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Business should be an act of friendship

Despite a typo in an email campaign I sent out this week for a client, I’ve had a good week. Seems I’ve been able to move the proverbial ball forward for just about everyone I work with. That’s usually enough to put me in a good mood.

My business is a shell of what it once was years ago. In fact, I don’t even call it “my business” anymore, just “my work.” And what I do has evolved a lot. So much so, that when people ask me what I do for a living I have to think about what to tell them.

Sometimes I say, “I’m a website consultant.” The c-word is one I’ve begrudgingly accepted for lack of any better word. For some people this is writing new material for their site. For others it’s development or design work. For others it’s just suggesting things they could or should be doing.

Sometimes I say, “I’m an author. I’ve just published a book about the Tri-State Tornado.” To which every reply is, “Oh? What’s that?” And then 40 minutes later I stop talking when their brain yeets out the back of their skull.

Sometimes I say, “I’m a teacher.” It’s a role at IU I take seriously, even though it makes up a small amount of my income overall.

I am not a person anyone wants to be taking business advice from. I’m genuinely terrible at business. I forget to invoice people, I sometimes feel like I don’t want to invoice people, and even though it’s in my contracts that I could raise rates a few percent each year to keep up with cost of living expenses, I have almost never done so.

My prior business, which I sold off a few years ago, got to be too unruly for me. It consumed all my time and caused an outsized amount of stress. Most of that stress was borne out of having to support other people’s income. So when a business leader somewhere talks about having to raise money or face layoffs, unless they’re just subhuman, I understand that sense of terror.

I’ve read two books that have heavily influenced my thinking on business. The E-Myth Revisited by Michael Gerber is great. It was the first and only book I ever read (and I’ve read a lot) that explained why a business should be able to operate independent of its owner. That the business should be a self-contained unit, capable of generating income when you’re not actively “producing.”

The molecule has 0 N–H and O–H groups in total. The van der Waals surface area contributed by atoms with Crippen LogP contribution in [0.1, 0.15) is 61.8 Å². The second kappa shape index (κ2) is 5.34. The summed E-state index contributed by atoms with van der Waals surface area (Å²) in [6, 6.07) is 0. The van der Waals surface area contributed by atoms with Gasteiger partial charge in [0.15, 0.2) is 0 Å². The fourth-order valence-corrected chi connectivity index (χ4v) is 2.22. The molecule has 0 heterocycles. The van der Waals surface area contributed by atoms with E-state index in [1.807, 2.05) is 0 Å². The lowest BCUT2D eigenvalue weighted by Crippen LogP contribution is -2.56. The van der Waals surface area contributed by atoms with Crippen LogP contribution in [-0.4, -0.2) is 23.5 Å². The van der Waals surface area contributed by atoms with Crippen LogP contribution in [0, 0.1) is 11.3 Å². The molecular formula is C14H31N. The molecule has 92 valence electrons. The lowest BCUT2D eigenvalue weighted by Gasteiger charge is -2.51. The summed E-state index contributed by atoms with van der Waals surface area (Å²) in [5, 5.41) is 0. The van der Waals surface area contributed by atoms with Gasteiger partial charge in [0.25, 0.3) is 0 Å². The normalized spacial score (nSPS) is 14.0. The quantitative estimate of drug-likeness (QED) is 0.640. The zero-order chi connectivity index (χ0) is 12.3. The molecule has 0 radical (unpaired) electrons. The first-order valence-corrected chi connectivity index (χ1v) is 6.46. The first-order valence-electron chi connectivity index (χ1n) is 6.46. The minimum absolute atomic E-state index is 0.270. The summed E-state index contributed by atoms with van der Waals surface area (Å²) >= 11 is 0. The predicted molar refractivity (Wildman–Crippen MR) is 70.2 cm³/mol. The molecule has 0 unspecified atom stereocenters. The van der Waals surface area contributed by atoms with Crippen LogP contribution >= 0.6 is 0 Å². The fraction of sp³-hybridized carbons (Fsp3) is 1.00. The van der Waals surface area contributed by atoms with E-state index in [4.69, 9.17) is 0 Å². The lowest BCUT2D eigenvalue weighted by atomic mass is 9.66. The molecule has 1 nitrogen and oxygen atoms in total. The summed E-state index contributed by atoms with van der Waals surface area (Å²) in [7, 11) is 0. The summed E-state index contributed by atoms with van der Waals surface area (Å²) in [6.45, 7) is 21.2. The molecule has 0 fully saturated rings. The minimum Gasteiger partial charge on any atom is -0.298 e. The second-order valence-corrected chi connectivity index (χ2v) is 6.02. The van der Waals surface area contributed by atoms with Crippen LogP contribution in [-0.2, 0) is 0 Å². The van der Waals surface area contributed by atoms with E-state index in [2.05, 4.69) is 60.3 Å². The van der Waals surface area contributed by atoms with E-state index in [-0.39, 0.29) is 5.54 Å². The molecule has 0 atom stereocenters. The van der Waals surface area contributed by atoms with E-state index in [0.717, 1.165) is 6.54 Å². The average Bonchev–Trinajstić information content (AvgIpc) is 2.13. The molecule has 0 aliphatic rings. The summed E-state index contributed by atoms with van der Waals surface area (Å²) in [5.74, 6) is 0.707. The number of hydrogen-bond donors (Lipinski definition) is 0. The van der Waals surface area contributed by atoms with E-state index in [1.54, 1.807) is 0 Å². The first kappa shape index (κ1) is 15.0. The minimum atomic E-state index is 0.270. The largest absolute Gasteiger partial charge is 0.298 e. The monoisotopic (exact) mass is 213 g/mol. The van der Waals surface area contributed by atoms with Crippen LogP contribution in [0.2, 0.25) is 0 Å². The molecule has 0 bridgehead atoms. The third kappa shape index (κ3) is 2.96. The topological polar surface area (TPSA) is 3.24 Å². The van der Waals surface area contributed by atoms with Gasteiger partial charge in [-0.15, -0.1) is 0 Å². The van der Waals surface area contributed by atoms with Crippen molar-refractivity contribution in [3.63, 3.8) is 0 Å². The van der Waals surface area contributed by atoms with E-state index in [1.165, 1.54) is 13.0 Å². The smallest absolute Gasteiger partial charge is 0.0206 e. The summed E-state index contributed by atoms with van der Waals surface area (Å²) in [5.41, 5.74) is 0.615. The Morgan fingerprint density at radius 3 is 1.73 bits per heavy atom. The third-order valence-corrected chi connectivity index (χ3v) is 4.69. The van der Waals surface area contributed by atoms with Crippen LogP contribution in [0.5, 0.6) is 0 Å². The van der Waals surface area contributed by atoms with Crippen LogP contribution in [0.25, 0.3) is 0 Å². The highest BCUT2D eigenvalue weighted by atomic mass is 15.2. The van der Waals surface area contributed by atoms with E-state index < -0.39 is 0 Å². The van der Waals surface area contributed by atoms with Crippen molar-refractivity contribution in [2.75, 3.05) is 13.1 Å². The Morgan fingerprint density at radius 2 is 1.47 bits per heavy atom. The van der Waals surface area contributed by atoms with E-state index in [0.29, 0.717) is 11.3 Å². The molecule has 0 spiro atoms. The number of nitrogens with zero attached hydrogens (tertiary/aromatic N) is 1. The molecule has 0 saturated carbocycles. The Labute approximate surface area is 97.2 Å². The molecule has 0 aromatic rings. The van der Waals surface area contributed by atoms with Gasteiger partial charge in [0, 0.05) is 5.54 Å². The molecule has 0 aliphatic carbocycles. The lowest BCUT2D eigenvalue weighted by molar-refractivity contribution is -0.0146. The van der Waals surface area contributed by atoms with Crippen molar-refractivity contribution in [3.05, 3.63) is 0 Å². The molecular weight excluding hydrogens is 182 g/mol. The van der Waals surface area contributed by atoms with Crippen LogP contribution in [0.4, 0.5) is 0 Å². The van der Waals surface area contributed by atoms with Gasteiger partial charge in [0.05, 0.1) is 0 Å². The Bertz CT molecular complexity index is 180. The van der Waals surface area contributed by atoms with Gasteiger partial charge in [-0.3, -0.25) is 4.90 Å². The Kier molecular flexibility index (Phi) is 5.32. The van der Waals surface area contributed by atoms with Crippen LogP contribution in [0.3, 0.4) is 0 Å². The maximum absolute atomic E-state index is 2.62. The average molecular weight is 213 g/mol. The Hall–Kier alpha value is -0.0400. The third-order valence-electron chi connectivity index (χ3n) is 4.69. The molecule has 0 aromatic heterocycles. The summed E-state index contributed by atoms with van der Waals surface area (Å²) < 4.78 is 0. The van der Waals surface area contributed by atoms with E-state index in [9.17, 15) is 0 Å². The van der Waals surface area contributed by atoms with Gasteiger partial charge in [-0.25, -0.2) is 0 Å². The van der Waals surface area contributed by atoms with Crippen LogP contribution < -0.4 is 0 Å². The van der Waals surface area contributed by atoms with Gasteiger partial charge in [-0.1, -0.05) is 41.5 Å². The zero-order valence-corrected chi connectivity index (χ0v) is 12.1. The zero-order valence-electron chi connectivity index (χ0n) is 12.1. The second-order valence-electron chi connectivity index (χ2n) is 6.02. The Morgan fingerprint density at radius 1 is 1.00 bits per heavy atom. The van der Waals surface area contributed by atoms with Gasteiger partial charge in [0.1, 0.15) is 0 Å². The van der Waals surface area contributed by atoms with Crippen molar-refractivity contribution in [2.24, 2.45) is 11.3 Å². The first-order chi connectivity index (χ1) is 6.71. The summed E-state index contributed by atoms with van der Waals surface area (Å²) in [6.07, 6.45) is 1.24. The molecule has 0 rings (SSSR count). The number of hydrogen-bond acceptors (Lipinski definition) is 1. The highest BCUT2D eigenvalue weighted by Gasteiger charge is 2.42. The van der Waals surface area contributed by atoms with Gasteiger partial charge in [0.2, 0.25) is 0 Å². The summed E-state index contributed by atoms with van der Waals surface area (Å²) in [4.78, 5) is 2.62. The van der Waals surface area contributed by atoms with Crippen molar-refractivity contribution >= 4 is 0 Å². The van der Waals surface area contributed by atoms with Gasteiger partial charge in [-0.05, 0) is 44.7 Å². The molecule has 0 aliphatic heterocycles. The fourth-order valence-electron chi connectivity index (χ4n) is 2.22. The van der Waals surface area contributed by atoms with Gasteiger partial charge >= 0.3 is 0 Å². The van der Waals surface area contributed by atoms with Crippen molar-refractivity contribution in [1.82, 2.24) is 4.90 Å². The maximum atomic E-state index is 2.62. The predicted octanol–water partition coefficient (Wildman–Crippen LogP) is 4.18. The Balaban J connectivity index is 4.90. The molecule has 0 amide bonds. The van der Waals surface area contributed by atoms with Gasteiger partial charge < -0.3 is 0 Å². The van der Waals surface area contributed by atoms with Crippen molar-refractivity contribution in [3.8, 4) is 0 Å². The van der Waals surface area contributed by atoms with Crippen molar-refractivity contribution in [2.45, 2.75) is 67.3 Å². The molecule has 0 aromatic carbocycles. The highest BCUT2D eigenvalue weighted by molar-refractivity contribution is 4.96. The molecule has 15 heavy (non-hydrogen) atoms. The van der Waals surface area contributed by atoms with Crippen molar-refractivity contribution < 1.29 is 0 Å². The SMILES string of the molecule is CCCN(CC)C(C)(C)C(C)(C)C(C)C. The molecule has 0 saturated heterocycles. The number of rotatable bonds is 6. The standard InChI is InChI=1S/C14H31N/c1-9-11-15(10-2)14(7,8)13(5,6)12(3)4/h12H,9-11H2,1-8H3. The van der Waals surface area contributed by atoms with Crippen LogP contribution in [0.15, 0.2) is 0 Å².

Company of One by Paul Jarvis takes the opposite approach. Jarvis argues there’s a lot of value in being just plain good at your craft. That if you’re a cabinetmaker, maybe don’t try to build up your business so it employs hundreds of people and try to vertically integrate all your supplies and machinery and operate internationally. Maybe, just maybe, you can be the guy they make Netflix documentaries about, living a quiet life in Oregon or wherever sanding cabinets by hand.

Both methods try to get to the same conclusion: you can work fewer hours after you’ve done the hustle parts early on, increase profit, and generally enjoy your life.

This, of course, does not work for everyone the same. A lot of people don’t want to “kick back” at all, or prefer to wait until retirement, or set a modest goal to retire at, say, 55 or 60 instead of 70. The important thing is all those people know that’s what they want (or reasonably think they know).

It’s taken me something like twenty years at this point to realize I like the Company of One model. I just want to be really good at my craft — whether it’s mentoring and teaching, or writing, or thinking up ideas and hooking up webpages to encourage people to donate to a cause or learn about a new service for the first time.

I’m still bad at business because I still “forget” to invoice people. And I still struggle to have conversations about raising rates. Sometimes I lie awake and think, “Maybe I’m charging them too much. Maybe I should lower it.” Which if you could see the rates I charge some people you’d know that is mathematically absurd in 2024.

Somewhere — and I can’t remember where — I picked up on a line that has stuck with me for years:

Business should be an act of friendship.

Author Name

When I see companies like Adobe downright abusing customers like me, or Apple being so stingy with RAM, or Google seemingly trying to run roughshod over the web, or even modest businesses talking about ways to squeeze customers “for value” or finding ways to “increase engagement” I think, “Do you talk to your friends like that?”

Business can be an act of friendship if you like the people you work with. Some business-bros can argue that’s a terrible idea because profits are what make a business, and that is true. But most of American business history was built on the premise you’d have a “fair” profit. When you start seeing people charging fees that are 2-3x what the thing cost, you have to wonder if they’d treat their mother like that. My guess is probably not.

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Photo of Justin Harter


Justin has been around the Internet long enough to remember when people started saying “content is king”.

He has worked for some of Indiana’s largest companies, state government, taught college-level courses, and about 1.1M people see his work every year.

You’ll probably see him around Indianapolis on a bicycle.

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